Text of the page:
Page last updated May 31, 2021|
Updating all entries, but especially the Arp objects
PGC 6504 (= PGC 174133)
A magnitude 16(?) irregular galaxy (type IB(s)m?) in Cetus (RA 01 46 37.9, Dec -08 40 40)
:Listed by Corwin as a possible companion of IC 159
(= PGC 6505
), but the recessional velocity of PGC 6504 is less than half that of IC 159, so they cannot have any actual connection with each other.
: Vr 1825 km/sec, 1.2 by 0.7 arcmin? LEDA 0.9 by 0.35 arcmin?
PGC 6505 (= IC 159)
A magnitude 13.2 spiral galaxy (type SB(rs)b pec) in Cetus (RA 01 46 25.0, Dec -08 38 12)
For anything else, see IC 159
PGC 6626 (= PGC 174178 = Arp 4)
A 13th-magnitude irregular galaxy (type IAB(rs)m) in Cetus (RA 01 48 25.8, Dec -12 22 53)
Based on a recessional velocity of 1615 km/sec, PGC 6626 is about 75 million light years away, in good agreement with a redshift-independent distance estimate of 65 million light years. Given that and its apparent size of 2.4 by 2.3 arcmin, it is about 55 thousand light years across. The galaxy is one of six chosen by Halton Arp for his Atlas of Peculiar Galaxies as an example of spiral galaxies of low surface brightness, hence its designation as Arp 4.
Above, a 2.4 arcmin wide view of PGC 6626
Below, a 12 arcmin wide region centered on the galaxy
A 14th-magnitude spiral galaxy (type Sc?) in Cetus (RA 01 48 32, Dec -12 23 15)
Based on recessional velocity of 14300 km/sec, about 640 million light years away. Given that and apparent size of 0.6 by 0.4 arcmin, about 100 thousand light years across.
Above, a 1 arcmin wide view of PGC 6629; for a wide-field view, see PGC 6626
PGC 6699 (= UGC 1281 = CGCG 503-026 = MCG +05-05-014)
A magnitude 12.6 spiral galaxy (type Sdm?) in Triangulum (RA 01 49 31.6, Dec +32 35 20)
Physical Information: The "recessional" velocity of PGC 6699 relative to the Cosmic Background Radiation is minus 110 km/sec, meaning that the galaxy is actually approaching us, and its "peculiar velocity" (its random motion relative to its neighbors) is greater than its Hubble Flow recessional velocity; so the only guide to its distance is various redshift-independent distance estimates, which range from about 14 to 21 million light years, with a median value of just over 17 million light years (the HST press release uses a distance of "about 18 million" light years, which is essentially the same, given the uncertainty of any such estimate). Given that and the galaxy's apparent size of about 4.35 by 0.5 arcmin (from the images below), it is about 20 to 25 thousand light years across, making it a "dwarf" spiral.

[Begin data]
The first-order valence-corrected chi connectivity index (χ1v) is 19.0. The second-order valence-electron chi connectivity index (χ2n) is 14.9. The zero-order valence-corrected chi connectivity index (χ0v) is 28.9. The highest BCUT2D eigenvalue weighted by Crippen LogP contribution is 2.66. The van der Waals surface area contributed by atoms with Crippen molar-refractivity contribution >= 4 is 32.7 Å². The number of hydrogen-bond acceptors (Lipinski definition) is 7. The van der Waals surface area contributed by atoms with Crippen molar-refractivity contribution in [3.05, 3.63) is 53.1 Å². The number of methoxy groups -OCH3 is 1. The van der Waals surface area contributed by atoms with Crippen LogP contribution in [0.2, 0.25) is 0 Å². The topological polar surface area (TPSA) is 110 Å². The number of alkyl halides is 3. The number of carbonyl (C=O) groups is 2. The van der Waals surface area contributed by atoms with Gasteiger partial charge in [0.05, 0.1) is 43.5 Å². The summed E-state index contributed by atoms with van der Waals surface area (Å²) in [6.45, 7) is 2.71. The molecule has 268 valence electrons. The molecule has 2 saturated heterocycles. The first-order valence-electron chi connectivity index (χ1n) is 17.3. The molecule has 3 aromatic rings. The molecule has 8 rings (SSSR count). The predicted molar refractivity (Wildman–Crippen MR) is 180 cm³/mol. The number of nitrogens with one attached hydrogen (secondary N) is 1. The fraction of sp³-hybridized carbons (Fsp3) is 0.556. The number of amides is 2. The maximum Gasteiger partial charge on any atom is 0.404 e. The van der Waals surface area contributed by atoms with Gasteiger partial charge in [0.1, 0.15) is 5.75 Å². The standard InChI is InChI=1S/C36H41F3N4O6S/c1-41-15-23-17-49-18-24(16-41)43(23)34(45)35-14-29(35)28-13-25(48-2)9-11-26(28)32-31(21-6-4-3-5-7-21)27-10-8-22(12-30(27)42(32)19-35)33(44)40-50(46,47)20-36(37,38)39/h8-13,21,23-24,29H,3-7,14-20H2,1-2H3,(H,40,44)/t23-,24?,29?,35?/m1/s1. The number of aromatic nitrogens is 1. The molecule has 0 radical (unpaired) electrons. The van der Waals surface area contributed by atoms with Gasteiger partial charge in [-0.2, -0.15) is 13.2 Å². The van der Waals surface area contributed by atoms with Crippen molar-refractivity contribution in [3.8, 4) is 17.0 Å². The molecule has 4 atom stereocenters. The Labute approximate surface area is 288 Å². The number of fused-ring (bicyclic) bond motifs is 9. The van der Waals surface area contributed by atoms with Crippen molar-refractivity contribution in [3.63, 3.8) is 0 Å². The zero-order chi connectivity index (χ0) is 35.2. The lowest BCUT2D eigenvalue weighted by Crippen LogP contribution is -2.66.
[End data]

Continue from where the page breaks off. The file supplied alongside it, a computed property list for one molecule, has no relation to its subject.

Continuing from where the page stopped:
Above, a 12 arcmin wide SDSS image centered on PGC 6699, also showing PGC 6700
Below, a 5 arcmin wide SDSS image of the region
Below, a 3 by 3.6 arcmin wide HST image of part of the galaxy, also showing PGC 6700
(Image Credit ESA/Hubble & NASA, Acknowledgement Luca Limatola)
A magnitude 17.5(?) spiral galaxy (type Sc?) in Aries (RA 01 49 49.7, Dec +11 42 25)
Physical Information: Apparent size about 0.85 by 0.25 arcmin (from images below). Nothing else apparently available.
Above, a 12 arcmin wide SDSS image centered on PGC 6707, also showing NGC 683
Below a 0.9 arcmin wide SDSS image of the galaxy
PGC 6718 (= NGC 683)
A magnitude 13.6 spiral galaxy (type S(rs)cd?) in Aries (RA 01 49 46.7, Dec +11 42 05)
For anything else, see NGC 683
PGC 6793 (= NGC 691)
(= UGC 1305 = CGCG 460-031 = CGCG 482-023 = MCG +04-05-019)
A magnitude 11.4 spiral galaxy (type SA(rs)bc) in Aries (RA 01 50 41.7, Dec +21 45 36)
For anything else, see NGC 691
PGC 6830, the Phoenix Dwarf Galaxy
A magnitude 13.1 spiral galaxy (type SAm?) in Phoenix (RA 01 51 06.27, Dec -44 26 41)
Discovery Note: When first found (in 1976), it was thought to be a globular cluster. But its relatively large size (most globular clusters are only 50 to 150 light years across) has led to its reclassification as a dwarf galaxy. PGC 6830's structure is not obvious, and as a result it is variously classified as spheroidal (type E/S0), irregular (type IAm), or as shown above, loosely spiral.
Physical Information: PGC 6830's recessional velocity of 55 km/sec is too small to use the Hubble Expansion to estimate its distance. Redshift-independent distance estimates range from about 1.15 to 1.65 million light years, with about 1.4 million light years (the number in the ESO press release) being a commonly accepted value. This places it far enough away from the Milky Way that it is not considered a satellite of our galaxy (or of the Andromeda Galaxy, which is well to the north of our galaxy, while the Phoenix Dwarf is well to the south), but it is definitely a member of our Local Group of galaxies. Given its apparent size of about 8.7 by 6 arcmin (from the images below), it is about 3500 light years across. The galaxy is near a large mass of gas presumably driven out of it by relatively recent supernova activity, but the velocity of the gas is low enough that it is expected to fall back into the galaxy in the distant future, perhaps starting another wave of star formation.
Above, a 12 arcmin wide image centered on PGC 6830
(Image Credit Chart32 Team, CTIO and UNC; used by permission)
Below, a 7.5 by 12 arcmin wide image of the galaxy (Image Credit ESO)
PGC 6833 (= IC 167 = Arp 31)
A magnitude 13.1 spiral galaxy (type SAB(s)c) in Aries (RA 01 51 08.6, Dec +21 54 46)
For anything else, see IC 167